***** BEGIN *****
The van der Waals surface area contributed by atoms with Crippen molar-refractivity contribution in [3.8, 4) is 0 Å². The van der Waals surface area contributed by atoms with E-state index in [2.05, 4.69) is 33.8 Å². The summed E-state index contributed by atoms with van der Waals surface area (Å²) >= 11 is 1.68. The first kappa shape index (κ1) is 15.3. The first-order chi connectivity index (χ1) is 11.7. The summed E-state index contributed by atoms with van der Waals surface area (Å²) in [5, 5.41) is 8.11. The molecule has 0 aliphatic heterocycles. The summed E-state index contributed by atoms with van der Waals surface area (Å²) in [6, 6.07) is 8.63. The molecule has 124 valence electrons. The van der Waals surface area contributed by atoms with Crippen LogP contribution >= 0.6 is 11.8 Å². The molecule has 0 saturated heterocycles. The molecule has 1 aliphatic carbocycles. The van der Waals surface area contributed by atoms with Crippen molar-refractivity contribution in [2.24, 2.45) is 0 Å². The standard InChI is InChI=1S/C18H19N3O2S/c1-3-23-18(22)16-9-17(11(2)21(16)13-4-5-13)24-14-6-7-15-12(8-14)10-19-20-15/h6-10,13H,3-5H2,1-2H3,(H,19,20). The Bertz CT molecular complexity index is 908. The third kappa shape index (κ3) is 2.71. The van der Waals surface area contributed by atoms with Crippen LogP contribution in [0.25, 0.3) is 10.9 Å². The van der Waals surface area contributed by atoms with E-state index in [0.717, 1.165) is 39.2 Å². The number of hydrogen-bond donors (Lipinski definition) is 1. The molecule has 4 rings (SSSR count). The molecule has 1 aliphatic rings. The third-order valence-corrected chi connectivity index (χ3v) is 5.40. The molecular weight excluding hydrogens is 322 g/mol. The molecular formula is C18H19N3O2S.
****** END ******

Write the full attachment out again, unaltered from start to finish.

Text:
The van der Waals surface area contributed by atoms with Crippen molar-refractivity contribution in [3.8, 4) is 0 Å². The van der Waals surface area contributed by atoms with E-state index in [2.05, 4.69) is 33.8 Å². The summed E-state index contributed by atoms with van der Waals surface area (Å²) >= 11 is 1.68. The first kappa shape index (κ1) is 15.3. The first-order chi connectivity index (χ1) is 11.7. The summed E-state index contributed by atoms with van der Waals surface area (Å²) in [5, 5.41) is 8.11. The molecule has 0 aliphatic heterocycles. The summed E-state index contributed by atoms with van der Waals surface area (Å²) in [6, 6.07) is 8.63. The molecule has 124 valence electrons. The van der Waals surface area contributed by atoms with Crippen LogP contribution >= 0.6 is 11.8 Å². The molecule has 0 saturated heterocycles. The molecule has 1 aliphatic carbocycles. The van der Waals surface area contributed by atoms with Crippen molar-refractivity contribution in [2.24, 2.45) is 0 Å². The standard InChI is InChI=1S/C18H19N3O2S/c1-3-23-18(22)16-9-17(11(2)21(16)13-4-5-13)24-14-6-7-15-12(8-14)10-19-20-15/h6-10,13H,3-5H2,1-2H3,(H,19,20). The Bertz CT molecular complexity index is 908. The third kappa shape index (κ3) is 2.71. The van der Waals surface area contributed by atoms with Crippen LogP contribution in [0.25, 0.3) is 10.9 Å². The van der Waals surface area contributed by atoms with E-state index in [0.717, 1.165) is 39.2 Å². The number of hydrogen-bond donors (Lipinski definition) is 1. The molecule has 4 rings (SSSR count). The molecule has 1 aliphatic rings. The third-order valence-corrected chi connectivity index (χ3v) is 5.40. The molecular weight excluding hydrogens is 322 g/mol. The molecular formula is C18H19N3O2S.